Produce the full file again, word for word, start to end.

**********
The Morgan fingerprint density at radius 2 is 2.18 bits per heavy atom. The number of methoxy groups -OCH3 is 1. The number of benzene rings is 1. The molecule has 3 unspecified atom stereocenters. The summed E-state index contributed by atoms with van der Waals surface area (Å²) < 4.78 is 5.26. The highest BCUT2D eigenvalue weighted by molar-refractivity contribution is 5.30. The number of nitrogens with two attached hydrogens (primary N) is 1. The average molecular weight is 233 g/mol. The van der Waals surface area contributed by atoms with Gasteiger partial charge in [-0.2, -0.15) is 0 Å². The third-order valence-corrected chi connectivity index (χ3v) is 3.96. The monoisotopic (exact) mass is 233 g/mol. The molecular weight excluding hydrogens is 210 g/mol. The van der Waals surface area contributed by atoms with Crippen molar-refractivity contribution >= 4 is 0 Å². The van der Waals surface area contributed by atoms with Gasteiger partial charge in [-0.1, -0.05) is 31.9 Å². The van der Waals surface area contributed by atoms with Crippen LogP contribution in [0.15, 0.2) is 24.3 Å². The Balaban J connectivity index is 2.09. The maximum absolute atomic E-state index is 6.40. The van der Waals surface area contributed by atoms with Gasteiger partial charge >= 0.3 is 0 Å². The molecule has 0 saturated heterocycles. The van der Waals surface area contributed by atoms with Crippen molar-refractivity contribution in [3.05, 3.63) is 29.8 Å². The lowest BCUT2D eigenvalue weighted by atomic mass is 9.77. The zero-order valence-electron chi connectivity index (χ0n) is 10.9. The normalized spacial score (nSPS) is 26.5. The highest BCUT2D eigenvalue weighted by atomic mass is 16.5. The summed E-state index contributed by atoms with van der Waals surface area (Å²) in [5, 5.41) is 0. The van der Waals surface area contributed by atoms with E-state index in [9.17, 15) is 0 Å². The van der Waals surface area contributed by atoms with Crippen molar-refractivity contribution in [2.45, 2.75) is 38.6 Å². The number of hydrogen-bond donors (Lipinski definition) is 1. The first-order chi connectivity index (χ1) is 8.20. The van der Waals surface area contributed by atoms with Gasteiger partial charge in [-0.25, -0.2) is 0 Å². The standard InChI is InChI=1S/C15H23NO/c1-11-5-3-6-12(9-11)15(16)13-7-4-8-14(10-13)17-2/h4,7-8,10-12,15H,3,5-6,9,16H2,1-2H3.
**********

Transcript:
The Morgan fingerprint density at radius 2 is 2.18 bits per heavy atom. The number of methoxy groups -OCH3 is 1. The number of benzene rings is 1. The molecule has 3 unspecified atom stereocenters. The summed E-state index contributed by atoms with van der Waals surface area (Å²) < 4.78 is 5.26. The highest BCUT2D eigenvalue weighted by molar-refractivity contribution is 5.30. The number of nitrogens with two attached hydrogens (primary N) is 1. The average molecular weight is 233 g/mol. The van der Waals surface area contributed by atoms with Gasteiger partial charge in [-0.2, -0.15) is 0 Å². The third-order valence-corrected chi connectivity index (χ3v) is 3.96. The monoisotopic (exact) mass is 233 g/mol. The molecular weight excluding hydrogens is 210 g/mol. The van der Waals surface area contributed by atoms with Crippen molar-refractivity contribution >= 4 is 0 Å². The van der Waals surface area contributed by atoms with Gasteiger partial charge in [-0.1, -0.05) is 31.9 Å². The van der Waals surface area contributed by atoms with Crippen LogP contribution in [0.15, 0.2) is 24.3 Å². The Balaban J connectivity index is 2.09. The maximum absolute atomic E-state index is 6.40. The van der Waals surface area contributed by atoms with Gasteiger partial charge >= 0.3 is 0 Å². The molecule has 0 saturated heterocycles. The van der Waals surface area contributed by atoms with Crippen molar-refractivity contribution in [3.05, 3.63) is 29.8 Å². The lowest BCUT2D eigenvalue weighted by atomic mass is 9.77. The zero-order valence-electron chi connectivity index (χ0n) is 10.9. The normalized spacial score (nSPS) is 26.5. The highest BCUT2D eigenvalue weighted by atomic mass is 16.5. The summed E-state index contributed by atoms with van der Waals surface area (Å²) in [5, 5.41) is 0. The van der Waals surface area contributed by atoms with E-state index in [9.17, 15) is 0 Å². The van der Waals surface area contributed by atoms with Crippen molar-refractivity contribution in [2.45, 2.75) is 38.6 Å². The number of hydrogen-bond donors (Lipinski definition) is 1. The first-order chi connectivity index (χ1) is 8.20. The van der Waals surface area contributed by atoms with Gasteiger partial charge in [-0.25, -0.2) is 0 Å². The standard InChI is InChI=1S/C15H23NO/c1-11-5-3-6-12(9-11)15(16)13-7-4-8-14(10-13)17-2/h4,7-8,10-12,15H,3,5-6,9,16H2,1-2H3.